Xenia Schmalz July 23, 2017
Novi Sad is a 250,000-people city, the second-largest in Serbia. It is located on the side of the Danube river. On the other side of the river, a hill with a castle, and an amazing view of the city during sunset. It has a university with a green campus, located conveniently between the river and the city centre. The city centre is in central European style: a large, main square next to a majestic cathedral, narrow streets with cafés and bars. Last year, the city was also host to a nuclear fusion workshop, the Fusion Days@NS, an annual summer school for students wanting to learn more about nuclear fusion.
Nuclear fusion may well hold the key to sustainable energy production. It is the reaction that takes place on the sun, and that provides all energy on earth. Now, scientists all over the world are trying to recreate this reaction on earth to produce energy. This involves heating up plasma to 200,000,000 degrees in order to get the atoms to fuse. If scientists succeed in creating a device that would produce more energy than it uses for heating, we would have an infinite source of energy. In contrast to the atomic reactors which are currently in use, there will be much less radioactive waste, no danger of major accidents; in contrast to coal mining, a large amount of energy can be created from a small amount of matter; in contrast to natural resources such as wind or solar power the supply of energy would be continuous and reliable.
The Fusion Education Workshop lasted one week. The first three days were filled with talks, and the last two days were a hands-on workshop where students could conduct experiments, externally, on the Golem Tokamak device in Prague. The students had the possibility to perform the experiment, analyse the data, and write a report. The two best reports got a price: a two-week internship at the Tokamak Department of the Institute of Plasma Physics in Prague.
Among the students, the youngest was 16 years old, and the older students were already on the masters level. The participants for the experimental section were chosen to be gender balanced – interestingly, the two winners of the internship were girls. The talks were presented by world-leading researchers from Spain, the Netherlands, Belgium, Germany, and Czech Republic. Between the talks by the big shots, PhD students and post-docs from seven different countries briefly presented their own stories and work, providing an insight into what one may expect if one goes on to do research in the area. Social events in the evenings allowed the workshop participants to get to know the early career researchers and ask any further questions about the academic pathway.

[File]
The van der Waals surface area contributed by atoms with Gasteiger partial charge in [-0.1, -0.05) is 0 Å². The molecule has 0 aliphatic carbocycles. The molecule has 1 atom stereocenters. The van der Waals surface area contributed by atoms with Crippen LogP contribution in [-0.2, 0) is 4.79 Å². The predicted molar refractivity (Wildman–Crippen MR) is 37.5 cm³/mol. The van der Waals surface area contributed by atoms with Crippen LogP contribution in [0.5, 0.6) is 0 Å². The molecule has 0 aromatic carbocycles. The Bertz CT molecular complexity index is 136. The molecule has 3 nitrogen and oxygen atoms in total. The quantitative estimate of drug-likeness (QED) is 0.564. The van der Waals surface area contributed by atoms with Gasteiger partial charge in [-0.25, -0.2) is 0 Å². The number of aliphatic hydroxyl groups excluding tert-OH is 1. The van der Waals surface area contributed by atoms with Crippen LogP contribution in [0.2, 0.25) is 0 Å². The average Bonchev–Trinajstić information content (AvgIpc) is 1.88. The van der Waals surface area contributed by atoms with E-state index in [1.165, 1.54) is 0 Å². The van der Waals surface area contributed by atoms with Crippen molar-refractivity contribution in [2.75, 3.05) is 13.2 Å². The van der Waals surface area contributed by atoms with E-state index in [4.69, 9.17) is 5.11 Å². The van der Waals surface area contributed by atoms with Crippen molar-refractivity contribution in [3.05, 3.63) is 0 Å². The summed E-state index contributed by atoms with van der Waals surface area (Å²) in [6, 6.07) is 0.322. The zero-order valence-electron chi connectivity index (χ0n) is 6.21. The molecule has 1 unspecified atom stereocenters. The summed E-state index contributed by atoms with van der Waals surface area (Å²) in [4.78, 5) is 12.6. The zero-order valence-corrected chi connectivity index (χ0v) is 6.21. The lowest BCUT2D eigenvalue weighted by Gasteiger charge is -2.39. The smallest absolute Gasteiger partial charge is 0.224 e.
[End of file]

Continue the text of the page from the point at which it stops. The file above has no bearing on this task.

What does it take to organise such a workshop in a country that has no department of plasma physics or nuclear fusion? The answer is: five enthusiastic PhD students. The Fusion Education Network Team, Miloš Vlanić, Ana Kostić, Branka Vanovac, Vladica Nikolić, and Maša Šćepanović, are PhD students from the Balkan region, studying at various universities in Europe. Out of their own initiative, they decided to bring back the knowledge they acquired during their studies abroad. Not only did they take the initiative, but also organised the entire event, including invited speakers, negotiations regarding the experiment on the Golem device and the internships in Prague, and fully funded the workshop out of their own pockets.
The workshop has also taken place in the preceding year, 2015. The organiser team keeps in contact with the participants from the previous years, and supporting them in any academic endeavours. The next workshop is scheduled for September 2017, in Belgrade (Fusion Days@BG). For this year, the event is partly funded by crowd sourcing. You can back the project here: https://www.fiatphysica.com/campaigns/fusion-days-bg.
The workshop is an excellent example of what a small group of enthusiastic early career scientist is able to achieve. The workshops simultaneously support physics students who are thinking about a career in research, build up a scientific community in an area which is not well-established in the Balkan region, and encourage future researchers to focus on an area of study which will achieve nothing less than an unlimited source of energy.